|The Robert Owen Museum. Photo by "Indigo Goat" Some rights reserved|
"My intention was not merely to be a manager of cotton mills, but to change the conditions of the people who were surrounded by circumstances having an injurious influence upon the character of the entire population .... The community was a very wretched society and vice and immorality prevailed to a monstrous extent."
Many of the potential customers of the Chorlton Twist Company lived to the north of Manchester, and Robert Owen often travelled as far north as Glasgow to seek orders. On one of these visits he met Caroline Dale (whom he later married), the daughter of David Dale, the important Glasgow businessman and owner of large cotton mills at New Lanark. In 1799 Owen and his partners bought the New Lanark mills and shortly afterwards he moved to New Lanark with his young wife. From the very beginning, Robert Owen resolved to modernise the mill and improve both the working and social conditions of his workers.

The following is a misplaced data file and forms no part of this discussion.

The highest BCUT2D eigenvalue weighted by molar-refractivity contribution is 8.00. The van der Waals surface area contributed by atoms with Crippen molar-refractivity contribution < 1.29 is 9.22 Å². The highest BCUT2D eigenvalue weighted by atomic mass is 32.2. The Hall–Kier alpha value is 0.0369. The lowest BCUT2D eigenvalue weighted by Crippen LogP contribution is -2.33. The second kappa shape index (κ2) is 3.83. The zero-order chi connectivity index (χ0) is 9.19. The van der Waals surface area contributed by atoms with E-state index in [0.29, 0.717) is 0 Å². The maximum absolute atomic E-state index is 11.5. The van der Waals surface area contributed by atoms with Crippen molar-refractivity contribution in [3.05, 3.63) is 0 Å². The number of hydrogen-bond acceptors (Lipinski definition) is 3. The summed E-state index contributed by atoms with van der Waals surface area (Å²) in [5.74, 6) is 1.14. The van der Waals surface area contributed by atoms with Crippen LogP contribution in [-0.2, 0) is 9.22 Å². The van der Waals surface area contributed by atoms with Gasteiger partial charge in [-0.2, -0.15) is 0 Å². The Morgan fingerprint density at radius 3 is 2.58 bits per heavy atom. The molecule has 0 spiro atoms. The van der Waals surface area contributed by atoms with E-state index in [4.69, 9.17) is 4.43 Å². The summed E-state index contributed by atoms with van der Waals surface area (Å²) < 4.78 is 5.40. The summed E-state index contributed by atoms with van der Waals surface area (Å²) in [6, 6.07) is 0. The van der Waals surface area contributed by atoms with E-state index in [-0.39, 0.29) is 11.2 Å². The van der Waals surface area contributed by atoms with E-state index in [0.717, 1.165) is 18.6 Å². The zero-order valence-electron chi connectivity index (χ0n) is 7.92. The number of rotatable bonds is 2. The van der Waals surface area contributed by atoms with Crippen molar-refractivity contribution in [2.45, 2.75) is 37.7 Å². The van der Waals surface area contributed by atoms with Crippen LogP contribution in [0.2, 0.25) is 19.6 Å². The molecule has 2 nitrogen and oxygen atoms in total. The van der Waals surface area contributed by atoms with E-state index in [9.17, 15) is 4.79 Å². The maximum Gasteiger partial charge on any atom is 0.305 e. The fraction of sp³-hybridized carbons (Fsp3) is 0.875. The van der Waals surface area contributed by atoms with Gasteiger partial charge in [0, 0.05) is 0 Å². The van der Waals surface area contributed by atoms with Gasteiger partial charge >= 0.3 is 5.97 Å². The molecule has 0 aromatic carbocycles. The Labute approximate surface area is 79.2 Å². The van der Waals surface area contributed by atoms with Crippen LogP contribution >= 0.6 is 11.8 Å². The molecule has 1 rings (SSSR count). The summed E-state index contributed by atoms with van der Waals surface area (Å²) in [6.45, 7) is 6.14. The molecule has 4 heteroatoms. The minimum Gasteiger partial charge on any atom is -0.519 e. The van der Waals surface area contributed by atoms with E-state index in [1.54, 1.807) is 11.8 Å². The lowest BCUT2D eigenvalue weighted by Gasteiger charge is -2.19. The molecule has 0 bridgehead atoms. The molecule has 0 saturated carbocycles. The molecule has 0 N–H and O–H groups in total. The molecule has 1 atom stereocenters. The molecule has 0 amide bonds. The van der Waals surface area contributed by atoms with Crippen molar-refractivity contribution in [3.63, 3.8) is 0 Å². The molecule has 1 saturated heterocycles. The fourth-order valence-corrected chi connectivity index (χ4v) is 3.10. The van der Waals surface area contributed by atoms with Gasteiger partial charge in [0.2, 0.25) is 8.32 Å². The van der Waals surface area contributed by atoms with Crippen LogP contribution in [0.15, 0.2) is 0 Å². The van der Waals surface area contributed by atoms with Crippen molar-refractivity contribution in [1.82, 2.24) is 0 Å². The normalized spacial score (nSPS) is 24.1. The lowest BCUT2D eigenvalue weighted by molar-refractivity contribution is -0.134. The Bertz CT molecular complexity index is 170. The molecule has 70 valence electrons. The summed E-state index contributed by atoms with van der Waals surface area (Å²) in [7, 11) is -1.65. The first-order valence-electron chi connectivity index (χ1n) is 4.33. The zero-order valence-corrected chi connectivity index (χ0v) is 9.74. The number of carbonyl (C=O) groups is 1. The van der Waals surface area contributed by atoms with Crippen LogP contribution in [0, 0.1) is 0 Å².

At this time, the mill employed between 1,500 and 2,000 people, including 500 children. These children had been removed from parish workhouses and employed as apprentices. The mill owners were responsible for feeding, clothing, housing and educating their apprentices, but very few carried out their responsibilities adequately. As a result the children were small and pale, their growth stunted by bad conditions, and usually illiterate. Safety standards were virtually non-existent and many children were killed or maimed by accidents at work.
In the majority of factories the working conditions were appalling. The workers had to endure long hours in dark poorly ventilated mills for very low wages. Low moral standards and drunkenness were common among the workers. Only a few men, like Robert Owen, realised that these problems were a direct result of poverty and bad conditions.
The New Lanark mills were probably better than most, but nevertheless the conditions were still dreadful by modern standards. They provided an ideal place for Robert Owen to carry out an experiment in social reform. Although his intentions were good, he had to win the trust of his workers. He finally succeeded after continuing to pay his workers for four months when cotton production stopped at the mills during the 1806 American embargo on cotton exports. From this time he enjoyed their confidence and eventually won their loyalty and affection.